I'll be the first to say that building an extended intelligent enterprise (XIE) IT infrastructure with a zero-latency, real-time performance operational data store at it's heart is probably the best long-term use of today's tight IT dollars. However, just as the hardware and business intelligence (BI) applications must be suited to the task, so must data management and exchange capabilities. How well organizations manage their internal data specifically their meta data and the technology that underpins data exchanges with trading partners will play a large part in determining the success or failure of any XIE project.
I cannot stress enough how important it is to define and maintain meta data. It is the foundation of organizational data because it describes what that data is. However, meta data management is still one of the thorniest issues in most organizations. As Stamford-based Gartner indicates, "Since the dawn of information technology, the problem of understanding meta data what data and processes exist within the organization and sharing this information across people and tools has been a problem. There are many facets to this issue, some technical and others cultural."1 They're right.
For one thing, many IT folks just don't realize how critical meta data management and standardization is for any IT project let alone a project that aims to integrate all essential internal and trading-partner systems to serve a zero-latency decision-making environment. The second problem with meta data management is that there are still, even after a decade of wrangling, no coherent standards.
In theory, the lack of education concerning meta data management should be easy to solve. However, too often, meta data planning is sacrificed in the project plan along with other "niceties" such as project management time and logical data modeling. The prevailing opinion among many gung-ho, cash-crunched IT development staffs is "We'll get to it later" or "The meta data will take care of itself as the systems are built." Either of those meta data pseudo- philosophies is dangerous in any IT project, but they are fatal when it comes to XIE projects that must cope with data from other organizations, not just other departments!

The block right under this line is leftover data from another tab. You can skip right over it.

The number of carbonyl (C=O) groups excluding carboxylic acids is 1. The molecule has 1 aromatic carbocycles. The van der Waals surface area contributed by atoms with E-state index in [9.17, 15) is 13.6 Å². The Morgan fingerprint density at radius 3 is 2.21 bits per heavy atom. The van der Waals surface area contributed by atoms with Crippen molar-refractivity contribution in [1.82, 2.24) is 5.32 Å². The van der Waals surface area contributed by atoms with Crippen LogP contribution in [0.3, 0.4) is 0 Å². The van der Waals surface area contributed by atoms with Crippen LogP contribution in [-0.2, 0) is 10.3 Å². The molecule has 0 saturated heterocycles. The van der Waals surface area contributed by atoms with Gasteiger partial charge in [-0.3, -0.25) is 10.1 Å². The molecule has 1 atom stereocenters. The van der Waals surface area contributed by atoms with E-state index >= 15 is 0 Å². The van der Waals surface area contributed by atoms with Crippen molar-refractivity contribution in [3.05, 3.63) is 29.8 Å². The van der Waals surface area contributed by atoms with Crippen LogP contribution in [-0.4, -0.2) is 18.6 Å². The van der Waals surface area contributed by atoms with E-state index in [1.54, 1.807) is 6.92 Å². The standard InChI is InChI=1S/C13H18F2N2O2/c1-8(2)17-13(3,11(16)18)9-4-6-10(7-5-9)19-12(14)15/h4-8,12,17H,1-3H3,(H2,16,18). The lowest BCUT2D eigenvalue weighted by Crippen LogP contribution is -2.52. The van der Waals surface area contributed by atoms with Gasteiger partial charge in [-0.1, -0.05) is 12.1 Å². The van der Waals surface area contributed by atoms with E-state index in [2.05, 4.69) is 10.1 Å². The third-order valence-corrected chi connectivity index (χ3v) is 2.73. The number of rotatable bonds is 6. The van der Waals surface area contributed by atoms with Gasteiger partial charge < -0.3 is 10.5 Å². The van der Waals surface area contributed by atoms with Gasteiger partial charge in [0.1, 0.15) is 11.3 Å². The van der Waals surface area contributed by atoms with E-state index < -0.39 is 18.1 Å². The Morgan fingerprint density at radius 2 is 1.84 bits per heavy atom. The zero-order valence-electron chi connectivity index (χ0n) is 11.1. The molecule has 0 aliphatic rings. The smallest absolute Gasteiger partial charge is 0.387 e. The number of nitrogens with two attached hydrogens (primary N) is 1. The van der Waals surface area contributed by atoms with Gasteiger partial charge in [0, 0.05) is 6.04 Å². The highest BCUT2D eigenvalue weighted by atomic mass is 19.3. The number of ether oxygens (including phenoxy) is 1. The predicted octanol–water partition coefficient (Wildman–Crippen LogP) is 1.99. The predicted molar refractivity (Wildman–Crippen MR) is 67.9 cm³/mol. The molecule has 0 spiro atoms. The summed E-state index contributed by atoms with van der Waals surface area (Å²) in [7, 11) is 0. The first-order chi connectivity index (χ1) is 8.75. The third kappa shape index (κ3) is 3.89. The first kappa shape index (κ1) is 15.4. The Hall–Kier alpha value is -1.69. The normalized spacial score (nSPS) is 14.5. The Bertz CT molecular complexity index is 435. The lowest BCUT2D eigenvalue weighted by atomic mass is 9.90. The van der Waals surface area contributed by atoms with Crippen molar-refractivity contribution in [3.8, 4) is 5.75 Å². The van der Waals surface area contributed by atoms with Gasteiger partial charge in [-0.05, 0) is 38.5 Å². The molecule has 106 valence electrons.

What can organizations do to make sure that they define and maintain good meta data that will serve their IT projects well and help ensure their success? The first thing is to ensure that capturing, defining and maintaining meta data is a top priority. Because meta data is data about data, the genesis of any data quality initiatives within the organization will be at the meta data level. Without good meta data, the entire IT project is built on shaky ground.
Also, make sure the IT systems- development team knows what types of meta data exist within the organization, how that meta data is used in different situations and how best to capture meta data when the need arises.
Third, get a top-notch meta data repository and meta data management tool suite. Larry English has established criteria for a first-class toolset. The best tools will perform one or more of the following tasks:
- Assure conformance to data naming standards.
- Validate data name abbreviations.
- Assure all required components of data definition are provided.
- Maintain meta data for control of data reengineering and cleansing processes
Evaluate data models for normalization.
- Evaluate database design for integrity, such as primary key to foreign key integrity, and performance optimization.2
Remember, however, that there's no substitute for organizational knowledge. Tools can only assess the technical aspects of meta data; they can't tell whether or not the meta data organizations have captured is truly the meta data needed in order for the business users to do their jobs.
Finally, as much as possible, standardize meta data throughout the organization and throughout the entire value chain. The recent merger of Object Management Group (OMG) with the venerable Meta Data Coalition (MDC) has resulted in a new meta data standards model that will consolidate its own Common Warehouse Model and the MDC/Microsoft-owned Object Information Model.
The new model will tackle issues such as a common metamodel, common syntax and rules for data import/export, and knowledge-worker processes such as OLAP and data mining.3 It provides a promising start to addressing the lack of meta data standards.
There's no reason for any organization not to make meta data a top priority and increase efforts to capture and maintain meta data properly. Remember, meta data is data about data. If the meta data is not high quality, the IT systems built from it won't be either.
1. Gartner Group. M. Blechar. "OMG's Common Warehouse Metamodel Specification," 28 July 2000.
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